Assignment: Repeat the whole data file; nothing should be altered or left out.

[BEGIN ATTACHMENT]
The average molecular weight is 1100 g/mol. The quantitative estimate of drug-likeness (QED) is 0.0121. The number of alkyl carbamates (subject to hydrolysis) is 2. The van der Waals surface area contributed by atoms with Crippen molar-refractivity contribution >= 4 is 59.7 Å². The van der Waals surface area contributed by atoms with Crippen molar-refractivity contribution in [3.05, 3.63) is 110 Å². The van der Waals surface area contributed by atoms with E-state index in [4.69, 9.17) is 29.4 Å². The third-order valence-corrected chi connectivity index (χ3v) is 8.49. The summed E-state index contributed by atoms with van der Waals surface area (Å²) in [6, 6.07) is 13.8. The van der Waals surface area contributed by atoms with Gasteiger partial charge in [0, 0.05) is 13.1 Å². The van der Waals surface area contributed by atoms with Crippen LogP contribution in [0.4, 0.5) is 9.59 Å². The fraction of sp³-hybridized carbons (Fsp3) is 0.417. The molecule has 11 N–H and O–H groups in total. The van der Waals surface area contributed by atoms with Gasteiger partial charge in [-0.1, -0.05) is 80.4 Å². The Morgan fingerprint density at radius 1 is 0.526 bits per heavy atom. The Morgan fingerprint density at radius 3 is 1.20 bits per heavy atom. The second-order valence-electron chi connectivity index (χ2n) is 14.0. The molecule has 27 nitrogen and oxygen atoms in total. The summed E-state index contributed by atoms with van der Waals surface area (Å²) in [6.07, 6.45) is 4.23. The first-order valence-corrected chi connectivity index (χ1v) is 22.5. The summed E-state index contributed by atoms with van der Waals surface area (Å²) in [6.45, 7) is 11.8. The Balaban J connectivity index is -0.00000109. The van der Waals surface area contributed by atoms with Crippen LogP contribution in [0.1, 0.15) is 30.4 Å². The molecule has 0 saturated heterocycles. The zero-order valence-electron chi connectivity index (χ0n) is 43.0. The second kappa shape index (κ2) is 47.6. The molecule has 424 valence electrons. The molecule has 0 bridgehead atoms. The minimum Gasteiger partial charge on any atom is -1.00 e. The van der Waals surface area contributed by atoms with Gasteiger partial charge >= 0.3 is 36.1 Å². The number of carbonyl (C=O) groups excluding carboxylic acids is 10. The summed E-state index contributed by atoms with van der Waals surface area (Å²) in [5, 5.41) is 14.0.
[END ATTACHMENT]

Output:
The average molecular weight is 1100 g/mol. The quantitative estimate of drug-likeness (QED) is 0.0121. The number of alkyl carbamates (subject to hydrolysis) is 2. The van der Waals surface area contributed by atoms with Crippen molar-refractivity contribution >= 4 is 59.7 Å². The van der Waals surface area contributed by atoms with Crippen molar-refractivity contribution in [3.05, 3.63) is 110 Å². The van der Waals surface area contributed by atoms with E-state index in [4.69, 9.17) is 29.4 Å². The third-order valence-corrected chi connectivity index (χ3v) is 8.49. The summed E-state index contributed by atoms with van der Waals surface area (Å²) in [6, 6.07) is 13.8. The van der Waals surface area contributed by atoms with Gasteiger partial charge in [0, 0.05) is 13.1 Å². The van der Waals surface area contributed by atoms with Crippen LogP contribution in [0.4, 0.5) is 9.59 Å². The fraction of sp³-hybridized carbons (Fsp3) is 0.417. The molecule has 11 N–H and O–H groups in total. The van der Waals surface area contributed by atoms with Gasteiger partial charge in [-0.1, -0.05) is 80.4 Å². The Morgan fingerprint density at radius 1 is 0.526 bits per heavy atom. The Morgan fingerprint density at radius 3 is 1.20 bits per heavy atom. The second-order valence-electron chi connectivity index (χ2n) is 14.0. The molecule has 27 nitrogen and oxygen atoms in total. The summed E-state index contributed by atoms with van der Waals surface area (Å²) in [6.07, 6.45) is 4.23. The first-order valence-corrected chi connectivity index (χ1v) is 22.5. The summed E-state index contributed by atoms with van der Waals surface area (Å²) in [6.45, 7) is 11.8. The Balaban J connectivity index is -0.00000109. The van der Waals surface area contributed by atoms with Crippen LogP contribution in [0.1, 0.15) is 30.4 Å². The molecule has 0 saturated heterocycles. The zero-order valence-electron chi connectivity index (χ0n) is 43.0. The second kappa shape index (κ2) is 47.6. The molecule has 424 valence electrons. The molecule has 0 bridgehead atoms. The minimum Gasteiger partial charge on any atom is -1.00 e. The van der Waals surface area contributed by atoms with Gasteiger partial charge >= 0.3 is 36.1 Å². The number of carbonyl (C=O) groups excluding carboxylic acids is 10. The summed E-state index contributed by atoms with van der Waals surface area (Å²) in [5, 5.41) is 14.0.